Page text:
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  • From Lady Denman to Katy Gallagher: A Century of Women's Contributions to Canberra

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Coe, Isabel Edie (1951 - 2012)

Born
1951
Cowra, New South Wales, Australia
Died
10 November 2012
Cowra, New South Wales, Australia
Occupation
Aboriginal activist

Summary

Isabel Coe, a Wiradjuri woman, was born in Cowra. A stalwart of the Aboriginal rights struggle, and a leading figure in the Aboriginal Tent Embassy, she was also the lead litigant in Isabel Coe v the Commonwealth, an unsuccessful but important legal challenge which sought to assert the sovereignty of the Wiradjuri nation.

Details

Isabel Coe, a Wiradjuri woman, was born in Cowra, New South Wales, and grew up in the Erambie Mission. She moved to Sydney in the late 1960s. She was one of the Aboriginal activists involved in setting up the Aboriginal Tent Embassy in January 1972, along with her husband Billy Craigie, Michael Anderson, Tony Coorey and Bertie Williams. The four men began the Tent Embassy by planting a beach umbrella on the lawn in front of Parliament House (now Old Parliament House) on 26 January 1972 to protest the then Federal Government's refusal to recognise Aboriginal land rights. The beach umbrella was soon replaced by several tents and supporters came from all parts of Australia to join the protest.

Isabel was also instrumental in keeping the Tent Embassy going in the 1990s when it was rumoured that the Federal Government wanted to remove it. It has remained a focus of Indigenous protest and at its 40th anniversary commemoration in 2012 Isabel Coe said after four decades the plight of Aboriginal people had not improved: 'In fact everything's gotten worse for Aboriginal people'.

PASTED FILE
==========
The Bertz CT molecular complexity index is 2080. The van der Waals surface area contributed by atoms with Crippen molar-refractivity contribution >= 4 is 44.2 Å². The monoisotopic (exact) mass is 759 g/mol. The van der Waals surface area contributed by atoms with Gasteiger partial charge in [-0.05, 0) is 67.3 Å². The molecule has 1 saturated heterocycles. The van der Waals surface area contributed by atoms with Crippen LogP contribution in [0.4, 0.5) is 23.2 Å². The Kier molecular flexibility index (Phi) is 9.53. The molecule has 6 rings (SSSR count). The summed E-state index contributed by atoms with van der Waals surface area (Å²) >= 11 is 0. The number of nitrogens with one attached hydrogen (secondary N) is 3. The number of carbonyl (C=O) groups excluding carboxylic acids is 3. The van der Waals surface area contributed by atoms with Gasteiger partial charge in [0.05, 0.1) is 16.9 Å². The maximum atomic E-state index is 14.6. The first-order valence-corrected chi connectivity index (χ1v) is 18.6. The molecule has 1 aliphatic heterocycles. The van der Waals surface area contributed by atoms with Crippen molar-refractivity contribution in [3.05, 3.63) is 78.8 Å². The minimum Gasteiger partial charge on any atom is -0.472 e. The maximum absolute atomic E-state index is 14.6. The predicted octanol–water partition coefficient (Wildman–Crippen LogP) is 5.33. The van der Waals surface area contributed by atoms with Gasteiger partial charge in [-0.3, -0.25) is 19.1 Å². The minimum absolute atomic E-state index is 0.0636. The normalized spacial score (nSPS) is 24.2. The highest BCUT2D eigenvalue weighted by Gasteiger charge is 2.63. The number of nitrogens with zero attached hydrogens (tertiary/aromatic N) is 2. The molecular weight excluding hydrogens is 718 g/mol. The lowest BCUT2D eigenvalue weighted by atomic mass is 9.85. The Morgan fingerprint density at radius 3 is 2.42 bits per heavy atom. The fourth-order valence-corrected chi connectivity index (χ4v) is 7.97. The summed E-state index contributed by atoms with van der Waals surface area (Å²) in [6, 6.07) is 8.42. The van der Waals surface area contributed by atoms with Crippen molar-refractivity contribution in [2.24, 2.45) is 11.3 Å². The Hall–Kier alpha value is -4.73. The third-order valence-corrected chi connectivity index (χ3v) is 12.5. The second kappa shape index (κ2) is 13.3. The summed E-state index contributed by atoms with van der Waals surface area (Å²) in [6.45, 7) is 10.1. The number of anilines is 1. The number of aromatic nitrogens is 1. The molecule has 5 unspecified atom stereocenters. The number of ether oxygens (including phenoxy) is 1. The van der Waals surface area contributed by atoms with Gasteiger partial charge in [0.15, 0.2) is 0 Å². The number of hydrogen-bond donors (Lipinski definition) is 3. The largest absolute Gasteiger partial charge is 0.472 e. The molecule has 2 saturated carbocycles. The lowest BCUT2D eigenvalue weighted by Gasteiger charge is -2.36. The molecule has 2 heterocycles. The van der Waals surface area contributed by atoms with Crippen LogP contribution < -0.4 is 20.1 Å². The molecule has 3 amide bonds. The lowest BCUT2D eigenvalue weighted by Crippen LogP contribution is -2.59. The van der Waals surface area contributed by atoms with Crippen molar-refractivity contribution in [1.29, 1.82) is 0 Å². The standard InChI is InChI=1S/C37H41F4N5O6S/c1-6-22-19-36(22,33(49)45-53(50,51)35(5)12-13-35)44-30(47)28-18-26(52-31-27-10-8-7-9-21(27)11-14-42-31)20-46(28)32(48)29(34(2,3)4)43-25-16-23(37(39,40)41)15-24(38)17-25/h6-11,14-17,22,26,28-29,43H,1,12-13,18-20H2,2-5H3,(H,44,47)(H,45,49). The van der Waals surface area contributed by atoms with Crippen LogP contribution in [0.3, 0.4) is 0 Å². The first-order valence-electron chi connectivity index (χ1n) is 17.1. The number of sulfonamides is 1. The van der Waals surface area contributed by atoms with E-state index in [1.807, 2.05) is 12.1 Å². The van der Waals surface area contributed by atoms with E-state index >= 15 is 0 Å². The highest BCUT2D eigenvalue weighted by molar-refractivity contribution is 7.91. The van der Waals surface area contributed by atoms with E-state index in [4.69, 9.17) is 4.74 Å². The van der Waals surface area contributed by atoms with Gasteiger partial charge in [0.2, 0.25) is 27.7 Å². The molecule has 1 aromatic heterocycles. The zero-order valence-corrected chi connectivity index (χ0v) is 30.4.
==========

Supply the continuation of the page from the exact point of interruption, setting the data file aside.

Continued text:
She played a key role in setting up many of the Aboriginal organisations in Redfern in Sydney including the Redfern Aboriginal Children's Service, and other housing, medical and legal services, including the National Aboriginal Council on HIV/AIDS.

She was the lead litigant in Isabel Coe v the Commonwealth, an unsuccessful but important legal challenge which sought to assert the sovereignty of the Wiradjuri nation. The 1993 High Court decision rejected the claim on the grounds that it sought to challenge the sovereignty of the state. Her brother, Paul Coe, had made a similarly unsuccessful challenge in 1979.

She was a member of the Indigenous Advisory Council supporting the National Inquiry into the Separation of Aboriginal and Torres Strait Islander Children from Their Families whose report Bringing Them Home was released in 1997.

Aunty Isabel, as she was known, gained international prominence as an Aboriginal activist in the lead-up to the Sydney 2000 Olympics. 'From the Tent Embassy, we're calling for a boycott on the Olympic Games if things don't improve here in Redfern,' she said at the time.

Isabel Coe suffered from diabetes and in later years used a wheelchair but remained active in political protest until her death at the age of 61. Her funeral was held at the Erambie Mission in Cowra.

Sources used to compile this entry: From Lady Denman to Katy Gallagher: A Century of Women's Contributions to Canberra, Australian Women's Archives Project, February 2013, http://www.womenaustralia.info/exhib/ldkg.

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